Old LA Angels of the PCL maybe?

  • Raymie | June 6, 2012 at 11:38 am |

    I found a football team in Arizona that wore gold on the road:

    The school in the black is Salt River High School; the school in the gold with the bright blue helmets is (was) St. Paul’s Preparatory Academy (not a Catholic school, but an alternative boys’ school). St. Paul’s closed on Christmas Eve 2009 (couldn’t bear the funding declines), so we’ll never know.

  • Silver Creek Doug | June 6, 2012 at 11:51 am |

    The NFHS has pretty much mandated that one team in every contest wear white. It takes effect in soccer in GA where I referee in 2 years. The worst part of the rule is that it HAS to be solid white and not predominately white. No trim coloring allowed anymore.

    And for you hockey purists, soccer is mandated white at home.

  • ChrisH | June 6, 2012 at 12:02 pm |

    Max Talbot of the Flyers was the part of an on-ice prank when he played for the Pens in 2007. He donned a Sidney Crosby jersey during an optional practice that Crosby had chosen to skip. He initially drew a large cheer from the crowd in Toronto before they realized the jersey switch.

  • Paul Lukas | June 6, 2012 at 12:02 pm |

    Brewers just revealed the Italian Night jerseys for themselves and the Diamondbacks. Prepare yourself:

    Press release:

    • Shane | June 6, 2012 at 12:06 pm |

      Those are bad, but the D-Backs one you put on Twitter are somehow miles worse. One of the worst baseball uniforms I’ve ever seen.

      • Paul Lukas | June 6, 2012 at 12:08 pm |

        The ones I just posted here are the same one I posted on Twitter.

        • Shane | June 6, 2012 at 12:09 pm |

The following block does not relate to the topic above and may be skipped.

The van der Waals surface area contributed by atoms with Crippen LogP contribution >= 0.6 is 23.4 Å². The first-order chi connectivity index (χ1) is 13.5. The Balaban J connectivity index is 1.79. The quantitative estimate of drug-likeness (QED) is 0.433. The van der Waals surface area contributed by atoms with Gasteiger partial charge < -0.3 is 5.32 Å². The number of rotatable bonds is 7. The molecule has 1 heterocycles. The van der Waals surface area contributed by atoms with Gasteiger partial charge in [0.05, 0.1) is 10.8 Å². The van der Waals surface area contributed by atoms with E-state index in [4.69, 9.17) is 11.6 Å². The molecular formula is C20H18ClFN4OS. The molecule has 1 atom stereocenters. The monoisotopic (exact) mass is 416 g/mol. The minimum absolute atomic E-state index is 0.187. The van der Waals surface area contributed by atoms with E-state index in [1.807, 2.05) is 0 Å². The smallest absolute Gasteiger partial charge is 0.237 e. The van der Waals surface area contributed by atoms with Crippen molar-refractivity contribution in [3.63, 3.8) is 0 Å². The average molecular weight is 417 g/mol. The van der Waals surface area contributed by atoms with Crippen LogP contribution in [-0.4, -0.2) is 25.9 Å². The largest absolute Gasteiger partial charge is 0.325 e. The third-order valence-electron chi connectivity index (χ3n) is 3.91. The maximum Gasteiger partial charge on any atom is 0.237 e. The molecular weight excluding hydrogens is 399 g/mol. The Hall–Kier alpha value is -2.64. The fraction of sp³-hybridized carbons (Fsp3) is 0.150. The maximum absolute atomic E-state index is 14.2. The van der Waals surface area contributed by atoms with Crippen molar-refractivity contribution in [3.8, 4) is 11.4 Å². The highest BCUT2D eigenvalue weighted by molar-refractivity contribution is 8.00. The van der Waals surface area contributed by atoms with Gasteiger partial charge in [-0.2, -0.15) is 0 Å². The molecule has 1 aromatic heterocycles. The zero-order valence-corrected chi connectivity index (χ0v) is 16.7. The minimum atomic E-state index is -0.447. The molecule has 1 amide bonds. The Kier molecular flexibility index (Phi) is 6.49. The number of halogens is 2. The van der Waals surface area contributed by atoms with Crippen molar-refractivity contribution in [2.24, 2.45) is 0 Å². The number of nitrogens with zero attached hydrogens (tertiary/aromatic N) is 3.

Couldn’t bring myself to click either one and risk seeing it again.

    • JTH | June 6, 2012 at 12:18 pm |

      Nevermind the horrible BP jersey template — “i D-Backs”?


      They couldn’t figure out how to say Diamondbacks (or at least rattlesnakes) in Italian so they just half-assed it Noche Latina-style and slapped the definite article on there?


      • walter | June 6, 2012 at 1:48 pm |

        Diamondbacks-a. :)

    • JP | June 6, 2012 at 12:18 pm |

      Made up conspiracy theory – Diamondback Jerseys are sneaky racist: ID – Backs (the AZ ID law)

    • Mike V. | June 6, 2012 at 1:15 pm |

      As a person of Italian heritage…I would rather them ditch the jerseys and just have a .10 cents pizza slice night.

      • Paul Lukas | June 6, 2012 at 1:24 pm |

        As a person of non-Italian heritage, I too would rather them ditch the jerseys and just have a 10¢ pizza slice night.

        • Jim Vilk | June 6, 2012 at 1:35 pm |


          The D-Backs and Brewers’ regular unis are my least favorite in the majors, and these things are way worse.

      • Tom V. | June 6, 2012 at 2:06 pm |

        But then all the folks on and will be up in arms and wonder why they ditched the italian jerseys. Can’t win!

    • Arr Scott | June 6, 2012 at 2:10 pm |

      When the Brewers translate their nickname onto otherwise normal uniforms, I regard them as the shining beacon of How to Do This Sort of Thing. Come the revolution, team execs who lazily slap a “Los” on their jerseys will be sentenced to ten years’ hard labor in the cheese-curd mines of Central Wisconsin.

      But changing the uni colors in addition to translating the name? That steps across the line from awesome to “Los”-slapping crappy.

      Also, I’m expecting to hear about Apple’s lawsuit to prevent the iDBacks jersey. I’m pretty sure elementary kids are taught to recite the alphabet with a TM mark after the letter “i” at this point.

    • JTH | June 6, 2012 at 2:41 pm |

      And why are the i D-Backs’ jerseys black, anyway?

    • concealed78 | June 6, 2012 at 3:04 pm |

      Not that I’m one of them heritage guys (since I am a mutt) but what’s with all the singling out/favoring of particular nationalities? I know it’s just a cheap marketing stunt, but it seems like if you do one, you should probably do them all. I know the White Sox do plenty of these heritage promotions complete with between innings themed-entertainment & such, which usually doesn’t make it to the uniforms.